A Fine Line between Passion and Fantasy

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Passion in the corporate atmosphere has been a trending subject lately. I believe the reason behind that is the world has reached a maximum stage of growth that you can achieve with science, knowledge and expertise alone. As a result the global market is in the process of changing skin and management is being reinvented. Passion is the second most important characteristic of a leader after truth and if combined with knowledge will lead to breakthroughs.   Can you identify a leader that made a difference in your life and unleashed your true capability and was not passionate about what they do weather that be there job, cause, or belief? The difference could either be a positive or negative difference, as passion can deliver negative results.

Passionate Leaders throughout ups and downs have this light within them that allows them to push when times within the organization are hard, a problem can’t be solved, or an idea is needed. “Passion” comes from the Latin root “to suffer”, which sheds light on the survival ability of a passionate leader during suffering. On the other hand there is a danger with passionate leaders, when there drive does not result in measurable results.  Passion without perspective and/or reason can actually serve to distort one’s perception of reality. Just because you can convince yourself (or others) that your position is correct, doesn’t necessarily mean that it is… Just as there is a very fine line between brilliance and insanity, there also exists a fine line between passion and fantasy. Healthy passion for one’s business actually brings focus and clarity of thought, which serve to accelerate growth and create sustainable success.

 

Passion is built into each individual when born, unfortunately a lot of individuals are put into a system where they don’t realize they have passion. Instead just work diligently to be what society expects them to be.

How many leaders today can say ”We have been taught to search for our passion?” Does your organization teach leaders to search for their passion?

 

Allowing leadership within your organization to search for passion can be a fruitful exercise, not only will it rejuvenate your company but it will drive results, innovation, culture, and morale. The key to this exercise is linking passion with results, other than that your company will be a dream shortly. Are you doing a job that you are passionate about? Lack of passion is a problem a lot of organizations encounter every day, and they lack to make that breakthrough innovation, the difference in their community, or simply the difference within their organization. Passion does not replace knowledge, expertise or experience but it’s a drive that will enable you to attain all of those even if that means hard working hours.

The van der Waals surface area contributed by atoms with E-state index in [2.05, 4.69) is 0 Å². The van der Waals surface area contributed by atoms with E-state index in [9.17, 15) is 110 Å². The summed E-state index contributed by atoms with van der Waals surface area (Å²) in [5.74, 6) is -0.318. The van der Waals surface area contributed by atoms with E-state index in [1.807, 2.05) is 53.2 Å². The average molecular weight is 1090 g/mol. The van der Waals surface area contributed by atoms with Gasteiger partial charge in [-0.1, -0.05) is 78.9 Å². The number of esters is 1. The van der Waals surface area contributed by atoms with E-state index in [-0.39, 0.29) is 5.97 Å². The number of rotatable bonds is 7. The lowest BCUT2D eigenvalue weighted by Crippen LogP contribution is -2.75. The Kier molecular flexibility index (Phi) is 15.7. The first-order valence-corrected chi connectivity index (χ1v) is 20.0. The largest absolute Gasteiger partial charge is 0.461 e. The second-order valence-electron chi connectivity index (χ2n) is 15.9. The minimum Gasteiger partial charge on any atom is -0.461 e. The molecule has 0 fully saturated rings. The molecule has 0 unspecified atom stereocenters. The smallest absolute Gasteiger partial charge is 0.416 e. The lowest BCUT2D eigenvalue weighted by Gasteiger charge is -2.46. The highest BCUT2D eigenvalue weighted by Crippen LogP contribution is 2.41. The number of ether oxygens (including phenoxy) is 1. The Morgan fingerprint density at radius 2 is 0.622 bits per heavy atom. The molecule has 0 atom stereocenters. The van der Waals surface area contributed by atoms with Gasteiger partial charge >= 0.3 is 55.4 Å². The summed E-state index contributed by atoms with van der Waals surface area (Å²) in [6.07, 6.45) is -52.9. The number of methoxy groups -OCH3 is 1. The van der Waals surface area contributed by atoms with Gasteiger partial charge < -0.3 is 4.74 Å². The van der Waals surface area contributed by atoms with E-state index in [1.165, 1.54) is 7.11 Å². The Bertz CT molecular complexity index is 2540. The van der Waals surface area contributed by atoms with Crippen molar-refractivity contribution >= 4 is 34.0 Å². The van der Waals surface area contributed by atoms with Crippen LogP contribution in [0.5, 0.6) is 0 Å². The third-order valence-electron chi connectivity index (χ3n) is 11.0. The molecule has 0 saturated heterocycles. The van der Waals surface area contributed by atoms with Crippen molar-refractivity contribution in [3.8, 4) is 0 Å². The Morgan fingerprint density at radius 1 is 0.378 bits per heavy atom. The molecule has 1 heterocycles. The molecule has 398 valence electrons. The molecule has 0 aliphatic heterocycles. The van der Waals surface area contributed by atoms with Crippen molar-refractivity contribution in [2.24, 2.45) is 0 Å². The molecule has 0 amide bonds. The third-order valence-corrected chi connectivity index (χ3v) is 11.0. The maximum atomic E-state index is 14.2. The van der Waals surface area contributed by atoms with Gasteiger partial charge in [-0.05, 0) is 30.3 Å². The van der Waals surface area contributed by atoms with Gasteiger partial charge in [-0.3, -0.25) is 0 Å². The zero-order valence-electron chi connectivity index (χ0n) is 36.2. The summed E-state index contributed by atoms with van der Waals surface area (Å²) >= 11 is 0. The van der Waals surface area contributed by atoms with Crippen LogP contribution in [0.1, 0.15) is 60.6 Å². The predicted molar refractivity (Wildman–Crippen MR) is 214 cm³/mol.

What effect does the passion of your leader have on your morale, performance, appetite to innovate and making a difference? On the other side of the coin what about you as a leader, what difference do you achieve when you are passionate about something, how does your team react or deliver? Passionate leaders take people into unchartered territory, which delivers purposeful results that creates legacies.

As part of leadership management you can discover your passion even if the industry you are in, is not what you are passionate about. The search for your passion and how to integrate it within your job function to deliver higher value as a leader is a process. Prior to starting the process there are some facts about passion that you must use to avoid moving from passion to fantasy

1-       Passion in a leader is a deep and abiding commitment to a cause, a vision, an enterprise.

2-       Passionate leaders think clearly and seek independent counsel and advice to continually gut-check and refine their thinking

3-       Effective leadership teams have a balance of left-brain and right-brain thinkers from a variety of backgrounds in order to draw from the broadest possible array of experiences when formulating positions and options.

4-       Passion which is balanced by perspective and reason can reveal purpose, but passion absent those filters can just as easily impede purpose

 

Are you a passionate leader? Do you have this quality of perseverance through adversity? Can you stay focused and moving toward success even when things are tough? Is your passion creating clarity, focus and purpose, or is it blinding you from seeing the reality of your current situation? How can passionate leaders translate their passion to results? What problems do passionate leaders cause in a business environment?    

I’d love to hear how you or others have demonstrated passion and the impact it had on your life or your business.

 

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